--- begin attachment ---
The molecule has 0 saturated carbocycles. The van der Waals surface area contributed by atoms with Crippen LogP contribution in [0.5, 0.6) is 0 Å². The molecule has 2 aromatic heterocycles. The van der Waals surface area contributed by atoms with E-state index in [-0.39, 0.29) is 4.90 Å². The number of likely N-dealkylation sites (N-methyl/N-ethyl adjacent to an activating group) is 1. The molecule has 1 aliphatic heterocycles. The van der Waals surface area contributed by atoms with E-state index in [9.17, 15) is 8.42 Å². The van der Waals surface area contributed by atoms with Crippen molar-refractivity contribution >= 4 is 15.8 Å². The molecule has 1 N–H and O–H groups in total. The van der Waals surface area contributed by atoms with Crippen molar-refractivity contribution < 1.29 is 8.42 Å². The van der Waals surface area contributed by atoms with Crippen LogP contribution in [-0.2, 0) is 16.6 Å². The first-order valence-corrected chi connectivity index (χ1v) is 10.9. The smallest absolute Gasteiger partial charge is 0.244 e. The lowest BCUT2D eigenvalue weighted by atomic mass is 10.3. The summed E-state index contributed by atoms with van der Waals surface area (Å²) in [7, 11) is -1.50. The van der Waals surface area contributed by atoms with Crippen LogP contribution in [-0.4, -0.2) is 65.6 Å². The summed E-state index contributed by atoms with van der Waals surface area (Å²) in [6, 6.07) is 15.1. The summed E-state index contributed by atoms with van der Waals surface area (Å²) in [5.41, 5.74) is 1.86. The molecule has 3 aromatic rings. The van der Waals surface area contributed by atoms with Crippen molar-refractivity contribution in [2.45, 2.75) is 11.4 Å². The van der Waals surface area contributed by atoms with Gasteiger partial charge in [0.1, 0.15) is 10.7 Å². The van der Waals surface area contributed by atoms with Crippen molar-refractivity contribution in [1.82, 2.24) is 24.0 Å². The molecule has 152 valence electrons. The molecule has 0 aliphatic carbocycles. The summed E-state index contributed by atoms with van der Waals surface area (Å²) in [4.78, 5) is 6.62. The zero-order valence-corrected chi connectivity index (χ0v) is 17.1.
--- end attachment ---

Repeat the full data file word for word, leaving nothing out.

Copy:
The molecule has 0 saturated carbocycles. The van der Waals surface area contributed by atoms with Crippen LogP contribution in [0.5, 0.6) is 0 Å². The molecule has 2 aromatic heterocycles. The van der Waals surface area contributed by atoms with E-state index in [-0.39, 0.29) is 4.90 Å². The number of likely N-dealkylation sites (N-methyl/N-ethyl adjacent to an activating group) is 1. The molecule has 1 aliphatic heterocycles. The van der Waals surface area contributed by atoms with E-state index in [9.17, 15) is 8.42 Å². The van der Waals surface area contributed by atoms with Crippen molar-refractivity contribution >= 4 is 15.8 Å². The molecule has 1 N–H and O–H groups in total. The van der Waals surface area contributed by atoms with Crippen molar-refractivity contribution < 1.29 is 8.42 Å². The van der Waals surface area contributed by atoms with Crippen LogP contribution in [-0.2, 0) is 16.6 Å². The first-order valence-corrected chi connectivity index (χ1v) is 10.9. The smallest absolute Gasteiger partial charge is 0.244 e. The lowest BCUT2D eigenvalue weighted by atomic mass is 10.3. The summed E-state index contributed by atoms with van der Waals surface area (Å²) in [7, 11) is -1.50. The van der Waals surface area contributed by atoms with Crippen LogP contribution in [-0.4, -0.2) is 65.6 Å². The summed E-state index contributed by atoms with van der Waals surface area (Å²) in [6, 6.07) is 15.1. The summed E-state index contributed by atoms with van der Waals surface area (Å²) in [5.41, 5.74) is 1.86. The molecule has 3 aromatic rings. The van der Waals surface area contributed by atoms with Crippen molar-refractivity contribution in [2.45, 2.75) is 11.4 Å². The van der Waals surface area contributed by atoms with Gasteiger partial charge in [0.1, 0.15) is 10.7 Å². The van der Waals surface area contributed by atoms with Crippen molar-refractivity contribution in [1.82, 2.24) is 24.0 Å². The molecule has 152 valence electrons. The molecule has 0 aliphatic carbocycles. The summed E-state index contributed by atoms with van der Waals surface area (Å²) in [4.78, 5) is 6.62. The zero-order valence-corrected chi connectivity index (χ0v) is 17.1.